“People today don’t even know who Jesse Owens was. They don’t have no idea what happened in 1936 [at the Olympics in Berlin]. That’s what’s scary, because our history is being lost. The world should recognize how Owens transcended race. His life was so remarkable. And he came up during the time of no drugs, no steroids, none of that, yet his record [winning four gold medals in track and field in a single Olympics] stood all the way till Carl Lewis [who matched the performance at the 1984 Games]. He really put the U.S. in the forefront of the world for taking down the German empire. It’s funny, because when he got back to the United States after winning those four gold medals, there was a ticker-tape parade to the Waldorf-Astoria—and would you believe, they wouldn’t let him in the front door? He had to go in the service elevator. It’s very epic, very beautiful to play him and introduce him to a new generation.”—
The rest of the interview focuses more on Mackie’s role as Tupac Shakur in the upcoming Notorious, but his comments on Jesse Owens are spot-on. You can learn more about Owens and why he’s so important at the website run by the Jesse Owens Trust.
Not saying Quvenzhané’s name is an attempt, consciously or unconsciously, to step around and contain her blackness. Yes, sometimes black people have names that are difficult to pronounce. There aren’t many people of European descent named Shaniqua or Jamal. Names are as big a cultural marker as brown skin and kinky hair, and there’s long been backlash against both of those things (see: perms, skin bleaching creams, etc.). The insistence on not using Quvenzhané’s name is an extension of that “why aren’t you white?” backlash.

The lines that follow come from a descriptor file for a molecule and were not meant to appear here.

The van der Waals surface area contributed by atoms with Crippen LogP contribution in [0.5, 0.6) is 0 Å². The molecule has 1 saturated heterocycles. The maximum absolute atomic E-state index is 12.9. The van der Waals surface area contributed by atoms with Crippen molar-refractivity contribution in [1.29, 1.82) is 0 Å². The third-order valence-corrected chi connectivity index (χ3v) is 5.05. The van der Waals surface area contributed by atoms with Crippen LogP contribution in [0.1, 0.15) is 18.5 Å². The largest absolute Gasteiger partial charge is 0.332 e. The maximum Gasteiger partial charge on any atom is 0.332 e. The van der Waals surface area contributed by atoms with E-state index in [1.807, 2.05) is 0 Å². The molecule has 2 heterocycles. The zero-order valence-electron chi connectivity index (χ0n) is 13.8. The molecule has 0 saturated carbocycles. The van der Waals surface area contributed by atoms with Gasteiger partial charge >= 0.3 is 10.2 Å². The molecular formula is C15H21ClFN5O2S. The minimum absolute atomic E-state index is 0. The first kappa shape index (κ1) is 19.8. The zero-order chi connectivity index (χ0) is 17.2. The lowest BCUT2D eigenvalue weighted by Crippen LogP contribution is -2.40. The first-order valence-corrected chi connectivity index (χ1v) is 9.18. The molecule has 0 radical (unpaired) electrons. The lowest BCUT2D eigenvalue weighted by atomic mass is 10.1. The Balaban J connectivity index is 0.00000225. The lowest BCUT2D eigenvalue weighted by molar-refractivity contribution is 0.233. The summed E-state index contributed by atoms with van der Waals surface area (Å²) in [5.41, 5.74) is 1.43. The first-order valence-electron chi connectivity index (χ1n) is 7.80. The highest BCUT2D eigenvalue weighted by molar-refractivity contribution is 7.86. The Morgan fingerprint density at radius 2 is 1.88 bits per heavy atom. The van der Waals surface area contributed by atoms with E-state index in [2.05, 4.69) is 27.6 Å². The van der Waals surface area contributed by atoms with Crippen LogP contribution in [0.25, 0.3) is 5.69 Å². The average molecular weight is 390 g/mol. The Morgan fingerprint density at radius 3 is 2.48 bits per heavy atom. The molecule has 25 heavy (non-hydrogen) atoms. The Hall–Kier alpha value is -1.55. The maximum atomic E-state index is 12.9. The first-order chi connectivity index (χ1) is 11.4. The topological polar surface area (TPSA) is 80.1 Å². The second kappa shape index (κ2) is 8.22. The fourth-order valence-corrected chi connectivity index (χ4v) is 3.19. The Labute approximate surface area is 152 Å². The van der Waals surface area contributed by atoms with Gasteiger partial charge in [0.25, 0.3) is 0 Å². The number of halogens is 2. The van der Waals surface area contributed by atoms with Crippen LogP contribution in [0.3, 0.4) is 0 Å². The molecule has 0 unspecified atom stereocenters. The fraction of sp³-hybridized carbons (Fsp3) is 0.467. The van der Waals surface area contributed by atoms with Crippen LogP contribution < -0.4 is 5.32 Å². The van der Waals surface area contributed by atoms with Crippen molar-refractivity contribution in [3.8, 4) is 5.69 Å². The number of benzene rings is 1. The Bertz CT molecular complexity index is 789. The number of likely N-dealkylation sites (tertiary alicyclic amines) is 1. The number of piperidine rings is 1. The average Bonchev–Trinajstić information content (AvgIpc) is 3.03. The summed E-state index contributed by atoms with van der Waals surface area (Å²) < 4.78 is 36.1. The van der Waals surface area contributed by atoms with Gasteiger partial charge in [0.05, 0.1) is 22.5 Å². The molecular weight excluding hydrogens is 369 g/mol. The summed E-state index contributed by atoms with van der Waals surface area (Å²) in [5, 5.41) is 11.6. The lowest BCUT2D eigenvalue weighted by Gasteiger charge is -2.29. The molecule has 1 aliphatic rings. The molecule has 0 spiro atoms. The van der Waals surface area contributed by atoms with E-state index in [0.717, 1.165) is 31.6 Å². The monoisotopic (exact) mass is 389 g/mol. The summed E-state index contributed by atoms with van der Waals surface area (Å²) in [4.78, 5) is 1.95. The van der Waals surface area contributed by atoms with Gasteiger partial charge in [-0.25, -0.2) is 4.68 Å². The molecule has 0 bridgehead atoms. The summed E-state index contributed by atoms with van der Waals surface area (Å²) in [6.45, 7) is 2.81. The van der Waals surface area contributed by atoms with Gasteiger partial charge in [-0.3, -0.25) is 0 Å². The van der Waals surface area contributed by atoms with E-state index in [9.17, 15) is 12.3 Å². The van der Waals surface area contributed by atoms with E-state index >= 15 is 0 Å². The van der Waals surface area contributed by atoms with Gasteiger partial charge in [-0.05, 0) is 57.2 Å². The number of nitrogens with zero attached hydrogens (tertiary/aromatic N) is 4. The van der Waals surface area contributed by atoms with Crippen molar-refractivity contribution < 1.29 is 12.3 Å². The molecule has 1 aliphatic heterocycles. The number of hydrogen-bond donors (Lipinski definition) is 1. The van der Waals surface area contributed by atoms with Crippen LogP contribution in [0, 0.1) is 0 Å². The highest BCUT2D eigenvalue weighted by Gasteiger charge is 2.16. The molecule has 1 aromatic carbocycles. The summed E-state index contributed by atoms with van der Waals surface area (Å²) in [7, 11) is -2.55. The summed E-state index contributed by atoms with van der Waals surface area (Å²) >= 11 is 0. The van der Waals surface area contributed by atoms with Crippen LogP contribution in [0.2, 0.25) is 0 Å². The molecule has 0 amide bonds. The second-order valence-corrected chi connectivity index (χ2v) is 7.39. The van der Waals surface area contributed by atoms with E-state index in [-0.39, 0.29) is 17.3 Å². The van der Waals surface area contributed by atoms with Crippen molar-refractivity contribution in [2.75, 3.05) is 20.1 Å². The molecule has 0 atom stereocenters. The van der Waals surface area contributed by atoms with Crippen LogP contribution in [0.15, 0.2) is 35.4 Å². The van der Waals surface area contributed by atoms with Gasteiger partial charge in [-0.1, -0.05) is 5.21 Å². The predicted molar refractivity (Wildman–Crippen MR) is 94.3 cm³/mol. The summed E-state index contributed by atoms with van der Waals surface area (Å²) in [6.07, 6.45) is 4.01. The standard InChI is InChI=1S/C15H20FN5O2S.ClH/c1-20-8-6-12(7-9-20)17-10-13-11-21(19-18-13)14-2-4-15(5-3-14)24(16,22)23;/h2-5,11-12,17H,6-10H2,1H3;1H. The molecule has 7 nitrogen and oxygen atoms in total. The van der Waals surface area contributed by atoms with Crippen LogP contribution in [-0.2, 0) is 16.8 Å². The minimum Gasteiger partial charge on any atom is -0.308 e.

It is easier to be colorblind, to simply turn a blind eye to the differences that have torn this nation apart for centuries than it is to wade through those choppy waters. And Quvenzhané’s very existence is enough to make the societal majority uncomfortable. She is talented, successful, beautiful, happy, loved, and adored–all things that many people don’t figure that little black girls with “black” names could, or should, be. Their answer? Let’s make her more palatable. If she insists on not fitting the mold of the ghetto hoodrat associated with women with “urban” names, let’s take her own urban name away from her.
Refusing to learn how to pronounce Quvenzhané’s name says, pointedly, you are not worth the effort. The problem is not that she has an unpronounceable name, because she doesn’t. The problem is that white Hollywood, from Ryan Seacrest and his homies to the AP reporter who decided to call her “Annie” rather than her real name, doesn’t deem her as important as, say, Renee Zellwegger, or Zach Galifinakis, or Arnold Schwarzenegger, all of whom have names that are difficult to pronounce–but they manage. The message sent is this: you, young, black, female child, are not worth the time and energy it will take me to learn to spell and pronounce your name. You will be who and what I want you to be; you be be who and what makes me more comfortable. I will allow you to exist and acknowledge that existence, but only on my terms.